Flight MH370: Australia says planes now searching new area

WATCH: Each passing day becomes more heart-wrenching for the families of the passengers who were aboard Flight MH370. Paul Johnson reports.


TORONTO – Australia says four planes are now searching in a new area in the Indian Ocean for possible signs of the Malaysian airliner that went missing three weeks ago.

John Young, manager of the Australian Maritime Safety Authority’s emergency response division, said Friday that four planes were in the area, and that six ships were headed there.

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READ MORE: New Zealand plane spots objects in new search area

Officials said earlier that the search zone had been shifted 1,100 kilometres to the northeast after new analysis of radar data suggested the plane flew faster than thought and used more fuel, which may have reduced the distance it travelled.

The news comes after a Thai satellite has detected about 300 objects floating in the Indian Ocean near the search area for the missing Malaysia Airlines Flight 370.

The images showed “300 objects of various sizes” in the southern Indian Ocean about 2,700 kilometres (1,675 miles) southwest of Perth, Australia, according to Anond Snidvongs, director of Thailand’s space technology development agency.

He said the images were taken by the Thaichote satellite on Monday but took two days to process and were relayed to Malaysian authorities on Wednesday.

Snidvongs said the objects were about 200 kilometres (125 miles) from the area where a French satellite on Sunday spotted 122 objects.

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The announcement came after the Australian Maritime Safety Authority said it had to pull back all 11 planes scheduled to take part in the search Thursday because of heavy rain, winds and low clouds. Five ships continued the search.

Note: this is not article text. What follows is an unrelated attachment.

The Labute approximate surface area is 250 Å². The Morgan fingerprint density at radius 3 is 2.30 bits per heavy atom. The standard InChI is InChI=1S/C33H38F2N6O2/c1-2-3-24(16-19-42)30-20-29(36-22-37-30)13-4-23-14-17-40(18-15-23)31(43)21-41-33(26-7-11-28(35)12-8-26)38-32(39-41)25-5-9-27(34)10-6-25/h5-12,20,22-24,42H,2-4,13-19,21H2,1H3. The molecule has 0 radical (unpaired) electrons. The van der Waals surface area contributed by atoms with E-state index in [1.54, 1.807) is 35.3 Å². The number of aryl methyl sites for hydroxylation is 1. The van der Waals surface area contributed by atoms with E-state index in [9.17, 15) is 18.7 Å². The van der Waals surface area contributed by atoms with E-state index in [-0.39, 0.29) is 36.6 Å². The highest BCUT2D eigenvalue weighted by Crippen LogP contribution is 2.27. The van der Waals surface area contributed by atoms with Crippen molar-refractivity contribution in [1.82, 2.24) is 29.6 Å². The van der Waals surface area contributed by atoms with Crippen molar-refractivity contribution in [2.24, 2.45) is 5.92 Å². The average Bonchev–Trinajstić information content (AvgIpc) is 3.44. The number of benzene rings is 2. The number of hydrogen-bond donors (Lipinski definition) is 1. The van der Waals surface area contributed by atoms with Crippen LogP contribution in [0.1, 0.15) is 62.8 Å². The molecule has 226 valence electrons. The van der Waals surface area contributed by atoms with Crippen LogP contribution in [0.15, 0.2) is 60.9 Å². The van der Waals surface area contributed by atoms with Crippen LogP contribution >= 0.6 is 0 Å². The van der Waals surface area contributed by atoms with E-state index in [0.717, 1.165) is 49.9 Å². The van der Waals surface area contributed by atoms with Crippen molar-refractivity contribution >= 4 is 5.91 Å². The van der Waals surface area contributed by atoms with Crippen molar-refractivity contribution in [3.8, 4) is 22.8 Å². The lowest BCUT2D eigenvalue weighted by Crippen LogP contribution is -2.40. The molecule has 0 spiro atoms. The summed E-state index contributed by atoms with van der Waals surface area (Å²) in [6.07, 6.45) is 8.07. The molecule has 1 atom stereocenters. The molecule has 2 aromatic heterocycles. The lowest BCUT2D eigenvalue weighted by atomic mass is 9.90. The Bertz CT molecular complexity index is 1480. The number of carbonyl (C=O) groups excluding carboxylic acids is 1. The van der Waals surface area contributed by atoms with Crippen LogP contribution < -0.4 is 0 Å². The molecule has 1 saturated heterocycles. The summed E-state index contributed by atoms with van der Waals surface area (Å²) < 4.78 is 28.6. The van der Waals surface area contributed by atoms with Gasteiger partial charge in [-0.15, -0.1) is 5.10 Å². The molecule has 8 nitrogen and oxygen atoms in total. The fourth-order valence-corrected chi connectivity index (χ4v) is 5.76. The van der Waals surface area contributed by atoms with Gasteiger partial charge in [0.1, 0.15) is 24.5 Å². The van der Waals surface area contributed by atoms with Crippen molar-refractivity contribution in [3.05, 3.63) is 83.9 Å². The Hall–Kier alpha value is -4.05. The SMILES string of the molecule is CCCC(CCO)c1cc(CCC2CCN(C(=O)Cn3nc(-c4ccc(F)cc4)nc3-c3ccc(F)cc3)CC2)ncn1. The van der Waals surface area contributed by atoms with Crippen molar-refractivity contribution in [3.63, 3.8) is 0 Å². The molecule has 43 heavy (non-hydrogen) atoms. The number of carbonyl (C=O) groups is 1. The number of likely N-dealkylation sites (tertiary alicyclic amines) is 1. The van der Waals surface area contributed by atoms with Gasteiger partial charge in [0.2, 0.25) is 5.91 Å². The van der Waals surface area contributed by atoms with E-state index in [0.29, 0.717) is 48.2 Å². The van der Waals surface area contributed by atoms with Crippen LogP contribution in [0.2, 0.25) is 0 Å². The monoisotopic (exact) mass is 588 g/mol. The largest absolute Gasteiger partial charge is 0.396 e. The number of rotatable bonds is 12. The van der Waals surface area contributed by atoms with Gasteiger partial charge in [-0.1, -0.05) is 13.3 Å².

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READ MORE: Search for jet finds nothing; stopped by weather

It remains uncertain whether the objects are from Malaysia Airlines Flight 370, which disappeared on March 8 with 239 people aboard, including two Canadians.

New Zealand air force officer describes difficulties facing search teams

The coordinator for New Zealand’s search efforts emphasised the scale of the task facing them on Thursday, but said not to give up hope in the hunt for missing plane.

Flight Lieutenant Stephen Graham, speaking at an Australian air force base in Perth, said that while searching “you’re rolling past so quick, we’re flying at 200 knots… you really get very little time to identify an object.”

He added, “It is a little disheartening, you know this will be a difficult mission and you know it will go on for a very long time. But we’ve done similar work… and we do find them. So there is always hope for us and that’s what keeps you going.”

WATCH: Australia suspends search for missing Malaysian jet due to bad weather

Chinese diplomats arrive at hotel to meet relatives of MH370 passengers

The Chinese special envoy and Chinese Ambassador to Malaysia met families of passengers aboard the missing jet on Thursday at a hotel near the Malaysian capital.

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Zhang was dispatched to Kuala Lumpur by Beijing on Wednesday and met with top Malaysian officials, including the prime minister and the acting transport minister.

Chinese relatives have been continually frustrated with Malaysia’s handling of search efforts.

Pilot’s son breaks silence, dismisses speculation

The youngest son of missing Flight MH370 pilot Capt. Zaharie Ahmad Shah has broken his silence and dismissed allegations that his father deliberately crashed the plane into the Indian Ocean.

READ MORE: Pilot’s son breaks silence, dismisses speculation

“I’ve read everything online. But I’ve ignored all the speculation. I know my father better,” said Ahmad Seth in an interview with the New Strait Times. ”We may not be as close as he travels so much. But I understand him.”

Law firm takes first step toward suing Boeing Co.

Meanwhile, a U.S.-based law firm filed court documents that often precede a lawsuit on behalf of a relative of an Indonesian-born passenger.

READ MORE: U.S. law firm takes first step toward suing Boeing Co. over missing plane

The filing in Chicago asked a judge to order Malaysia Airlines and Chicago-based Boeing Co. to turn over documents related to the possibility that “negligence” caused the Boeing 777 to crash, including any documentation about the chances of “fatal depressurization” in the cockpit.

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With files from The Associated Press


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